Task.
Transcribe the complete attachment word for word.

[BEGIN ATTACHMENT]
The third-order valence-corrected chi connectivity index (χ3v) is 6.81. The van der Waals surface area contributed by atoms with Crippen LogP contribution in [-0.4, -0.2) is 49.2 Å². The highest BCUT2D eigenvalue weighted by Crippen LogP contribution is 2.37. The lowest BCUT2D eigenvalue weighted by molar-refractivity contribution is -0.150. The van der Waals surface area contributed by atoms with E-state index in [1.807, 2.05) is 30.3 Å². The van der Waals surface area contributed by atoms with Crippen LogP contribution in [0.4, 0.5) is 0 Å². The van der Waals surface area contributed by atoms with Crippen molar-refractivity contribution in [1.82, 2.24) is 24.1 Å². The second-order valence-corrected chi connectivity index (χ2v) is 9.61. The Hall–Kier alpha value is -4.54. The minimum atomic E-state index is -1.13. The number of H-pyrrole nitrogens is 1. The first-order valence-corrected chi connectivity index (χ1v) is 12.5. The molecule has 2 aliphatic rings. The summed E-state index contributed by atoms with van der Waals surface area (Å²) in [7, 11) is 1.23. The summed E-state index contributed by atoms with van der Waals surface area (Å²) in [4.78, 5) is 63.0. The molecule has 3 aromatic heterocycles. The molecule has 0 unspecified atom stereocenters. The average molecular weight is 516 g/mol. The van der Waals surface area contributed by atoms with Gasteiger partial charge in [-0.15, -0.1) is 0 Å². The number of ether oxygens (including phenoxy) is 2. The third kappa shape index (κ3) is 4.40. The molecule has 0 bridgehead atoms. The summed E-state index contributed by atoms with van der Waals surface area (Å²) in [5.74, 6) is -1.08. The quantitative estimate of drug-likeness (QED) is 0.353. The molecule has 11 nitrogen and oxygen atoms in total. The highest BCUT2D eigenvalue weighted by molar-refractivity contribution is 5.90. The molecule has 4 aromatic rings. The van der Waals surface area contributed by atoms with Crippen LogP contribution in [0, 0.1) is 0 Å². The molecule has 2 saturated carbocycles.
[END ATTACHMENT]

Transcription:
The third-order valence-corrected chi connectivity index (χ3v) is 6.81. The van der Waals surface area contributed by atoms with Crippen LogP contribution in [-0.4, -0.2) is 49.2 Å². The highest BCUT2D eigenvalue weighted by Crippen LogP contribution is 2.37. The lowest BCUT2D eigenvalue weighted by molar-refractivity contribution is -0.150. The van der Waals surface area contributed by atoms with E-state index in [1.807, 2.05) is 30.3 Å². The van der Waals surface area contributed by atoms with Crippen LogP contribution in [0.4, 0.5) is 0 Å². The van der Waals surface area contributed by atoms with Crippen molar-refractivity contribution in [1.82, 2.24) is 24.1 Å². The second-order valence-corrected chi connectivity index (χ2v) is 9.61. The Hall–Kier alpha value is -4.54. The minimum atomic E-state index is -1.13. The number of H-pyrrole nitrogens is 1. The first-order valence-corrected chi connectivity index (χ1v) is 12.5. The molecule has 2 aliphatic rings. The summed E-state index contributed by atoms with van der Waals surface area (Å²) in [7, 11) is 1.23. The summed E-state index contributed by atoms with van der Waals surface area (Å²) in [4.78, 5) is 63.0. The molecule has 3 aromatic heterocycles. The molecule has 0 unspecified atom stereocenters. The average molecular weight is 516 g/mol. The van der Waals surface area contributed by atoms with Gasteiger partial charge in [-0.15, -0.1) is 0 Å². The number of ether oxygens (including phenoxy) is 2. The third kappa shape index (κ3) is 4.40. The molecule has 0 bridgehead atoms. The summed E-state index contributed by atoms with van der Waals surface area (Å²) in [5.74, 6) is -1.08. The quantitative estimate of drug-likeness (QED) is 0.353. The molecule has 11 nitrogen and oxygen atoms in total. The highest BCUT2D eigenvalue weighted by molar-refractivity contribution is 5.90. The molecule has 4 aromatic rings. The van der Waals surface area contributed by atoms with Crippen LogP contribution in [0, 0.1) is 0 Å². The molecule has 2 saturated carbocycles.